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“Quarantine Diaries,” by David Garyan (Day 30)

Quarantine Diaries – Day 30 April 13th, 2020

Trento, Italy


This is the thirtieth entry in this diary and it’s my intention to head in a different direction next time. From the beginning, I purposely called this project “Quarantine Diaries” in the plural sense, meaning that my intention was always to switch focus at some point. When I began these endeavors on March 15th, the nature of the virus had already more or less made it obvious that we were in this for the long haul; therefore, if I truly wanted to do one entry per day, I would need to diversify the approach.

Sitting here now and writing this, it never seemed to me that I could do thirty substantial entries in such a consecutive fashion: Besides simply talking about my day, I also discussed politics, philosophy, movies, poetry, and current events, among other things.

Thirty is a nice round number and it’s the perfect place for a transition to the “creative” side of this journal. I now plan to write one poem per day about different things, such as my state of mind, what happened, about the future, about what I saw, about what I ate, about what I want to eat but can’t cook—anything that comes to mind, really. Having said that, I do plan on interjecting some prose here and there when the right moment presents itself; for example, April 24th, is one occasion where I plan on doing a prose piece on the Armenian Genocide, along with the 25th, which is Italy’s Liberation Day in WWII.

Ultimately, however, I believe poetry is the primal art for self-expression and I intend on doing the majority of entries in this form to truly embody the name “Quarantine Diaries.” While prose is a powerful tool, for me it leans a little too heavily in the direction of philosophy—it’s too logical, if I may. I’ve enjoyed discussing various things using the essay form and opening myself up in that way, but besides keeping me sane, it lacked the fulfilling aspect of poetry.

Novels, likewise, which are constructed with creative prose, are a relatively new art form when compared to poetry, even if we make this judgment with less Eurocentric standards, taking into account Eastern novels, such as The Tale of Genji.

On the European continent also, there were novels being written as early as the second century AD. The Golden Ass by Apuleius is the only work in this form to survive in its entirety, but it shows that contrary to popular belief, Don Quixote isn’t really the first novel if we consider the Roman Empire a part of the European legacy, which I think is safe to do.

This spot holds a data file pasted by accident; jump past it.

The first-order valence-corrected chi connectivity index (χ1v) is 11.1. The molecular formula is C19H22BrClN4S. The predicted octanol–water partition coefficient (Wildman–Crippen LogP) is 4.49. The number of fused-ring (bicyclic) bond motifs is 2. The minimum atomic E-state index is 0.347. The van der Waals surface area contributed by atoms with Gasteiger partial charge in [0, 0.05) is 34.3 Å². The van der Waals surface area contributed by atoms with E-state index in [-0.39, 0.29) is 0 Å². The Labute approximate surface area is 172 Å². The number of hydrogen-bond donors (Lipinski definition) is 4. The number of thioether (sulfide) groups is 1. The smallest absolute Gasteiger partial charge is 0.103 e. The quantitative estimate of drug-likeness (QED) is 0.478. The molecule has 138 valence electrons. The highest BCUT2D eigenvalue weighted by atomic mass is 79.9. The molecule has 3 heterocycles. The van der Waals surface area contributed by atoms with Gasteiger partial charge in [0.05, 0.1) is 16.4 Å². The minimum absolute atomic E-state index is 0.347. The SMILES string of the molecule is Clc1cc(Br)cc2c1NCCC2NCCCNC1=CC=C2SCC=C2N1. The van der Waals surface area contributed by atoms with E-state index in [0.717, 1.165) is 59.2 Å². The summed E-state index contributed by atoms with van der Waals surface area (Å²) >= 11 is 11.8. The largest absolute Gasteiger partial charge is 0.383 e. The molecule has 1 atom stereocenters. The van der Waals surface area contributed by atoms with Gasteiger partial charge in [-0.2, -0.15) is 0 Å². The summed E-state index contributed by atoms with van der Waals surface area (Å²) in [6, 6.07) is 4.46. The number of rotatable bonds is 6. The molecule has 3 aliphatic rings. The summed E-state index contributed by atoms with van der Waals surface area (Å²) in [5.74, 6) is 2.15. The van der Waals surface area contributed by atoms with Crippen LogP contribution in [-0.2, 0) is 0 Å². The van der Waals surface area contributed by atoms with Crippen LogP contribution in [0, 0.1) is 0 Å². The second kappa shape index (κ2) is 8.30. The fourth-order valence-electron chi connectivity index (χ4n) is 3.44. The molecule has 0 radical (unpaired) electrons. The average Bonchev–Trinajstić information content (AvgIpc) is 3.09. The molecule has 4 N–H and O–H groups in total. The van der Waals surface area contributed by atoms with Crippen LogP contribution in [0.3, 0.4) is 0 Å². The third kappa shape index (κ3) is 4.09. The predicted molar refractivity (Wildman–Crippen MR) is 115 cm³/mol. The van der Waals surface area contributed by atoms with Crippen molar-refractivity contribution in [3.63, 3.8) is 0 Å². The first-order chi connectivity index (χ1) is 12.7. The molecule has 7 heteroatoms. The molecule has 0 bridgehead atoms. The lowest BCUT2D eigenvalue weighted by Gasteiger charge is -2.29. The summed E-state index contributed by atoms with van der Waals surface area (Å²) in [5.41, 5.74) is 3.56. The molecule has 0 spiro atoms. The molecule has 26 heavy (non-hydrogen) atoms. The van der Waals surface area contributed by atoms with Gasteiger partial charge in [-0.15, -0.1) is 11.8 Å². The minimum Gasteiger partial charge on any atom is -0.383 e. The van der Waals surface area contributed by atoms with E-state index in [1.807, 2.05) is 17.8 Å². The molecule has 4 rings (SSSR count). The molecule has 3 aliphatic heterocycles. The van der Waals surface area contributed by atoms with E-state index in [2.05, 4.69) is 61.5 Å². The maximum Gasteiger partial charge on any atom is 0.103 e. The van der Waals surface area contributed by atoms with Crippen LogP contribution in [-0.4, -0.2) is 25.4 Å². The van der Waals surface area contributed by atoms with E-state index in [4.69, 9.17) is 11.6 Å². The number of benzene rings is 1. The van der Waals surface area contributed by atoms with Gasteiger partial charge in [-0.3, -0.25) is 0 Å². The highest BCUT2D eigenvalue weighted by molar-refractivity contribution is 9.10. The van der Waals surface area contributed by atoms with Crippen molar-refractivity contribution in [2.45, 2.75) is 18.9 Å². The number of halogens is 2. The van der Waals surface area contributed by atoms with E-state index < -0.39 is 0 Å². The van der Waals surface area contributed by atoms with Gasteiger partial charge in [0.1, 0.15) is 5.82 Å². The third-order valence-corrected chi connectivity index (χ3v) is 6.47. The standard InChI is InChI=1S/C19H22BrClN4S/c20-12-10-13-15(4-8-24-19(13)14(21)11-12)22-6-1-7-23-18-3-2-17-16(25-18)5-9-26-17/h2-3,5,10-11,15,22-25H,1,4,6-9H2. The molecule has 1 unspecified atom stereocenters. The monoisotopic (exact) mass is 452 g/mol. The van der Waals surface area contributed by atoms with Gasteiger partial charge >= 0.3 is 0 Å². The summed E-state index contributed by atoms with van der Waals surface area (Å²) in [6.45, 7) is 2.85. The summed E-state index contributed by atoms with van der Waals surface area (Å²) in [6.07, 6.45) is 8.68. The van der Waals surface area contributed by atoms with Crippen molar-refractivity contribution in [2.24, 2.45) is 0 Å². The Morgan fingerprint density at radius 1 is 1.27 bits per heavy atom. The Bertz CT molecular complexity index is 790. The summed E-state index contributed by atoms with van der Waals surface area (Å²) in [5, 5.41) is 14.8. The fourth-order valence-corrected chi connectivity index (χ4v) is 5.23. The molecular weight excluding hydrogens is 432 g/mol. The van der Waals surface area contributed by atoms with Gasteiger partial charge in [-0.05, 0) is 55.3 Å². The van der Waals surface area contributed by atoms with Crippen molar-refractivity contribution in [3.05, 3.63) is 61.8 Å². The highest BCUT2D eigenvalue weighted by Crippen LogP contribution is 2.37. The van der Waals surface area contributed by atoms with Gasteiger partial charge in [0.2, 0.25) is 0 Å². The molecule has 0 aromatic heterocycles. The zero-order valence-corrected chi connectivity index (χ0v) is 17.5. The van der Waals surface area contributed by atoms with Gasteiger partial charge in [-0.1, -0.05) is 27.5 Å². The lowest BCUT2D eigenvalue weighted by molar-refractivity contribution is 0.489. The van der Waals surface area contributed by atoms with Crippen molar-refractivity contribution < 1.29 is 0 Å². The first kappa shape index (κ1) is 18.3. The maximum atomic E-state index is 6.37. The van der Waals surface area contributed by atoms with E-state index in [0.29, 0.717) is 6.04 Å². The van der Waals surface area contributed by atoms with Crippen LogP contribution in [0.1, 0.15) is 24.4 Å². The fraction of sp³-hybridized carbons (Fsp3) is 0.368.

Nevertheless, these Roman novels are still quite new compared to the Epic of Gilgamesh, for example, which was composed around 2000 years before those works. Poetry also had a major role in Ancient Greece, where plays thrived as well, but novels didn’t really exist at that time; the main modes of expression revolved around performance, which poetry and theater, by their very nature, have no problem with; however, the solitary pursuit of reading in the spirit of aristocratic leisure wasn’t a common activity in those days. Likewise, the evidence that novels did exist much earlier than people realize still doesn’t change the fact that they didn’t actually become a popular art form until the 18th century.

Well, that’s enough history. Let’s move on to more personal matters. My brother and I are on Easter break, so we decided to take a walk in the woods again. It’s a privilege that’s become more worthy than gold. Taking the same route today, we noticed how strange it is for people to miss things which are right in front of their eyes. For example, this oddity so far away from the road—how did it get here?

If this is a stolen hubcap that someone has hidden in plain sight, it would, in the spirit of Edgar Allan Poe, best be called “The Purloined Hubcap.” However, I don’t think there’s any incriminating evidence or even significance attached to this particular piece; all in all, I do readily admit that it’s hidden very well in plain sight because in all this time we passed it, the thing never made itself noticeable. Truly, the Prefect in Poe’s story makes a big mistake when he infers that “all poets are fools.”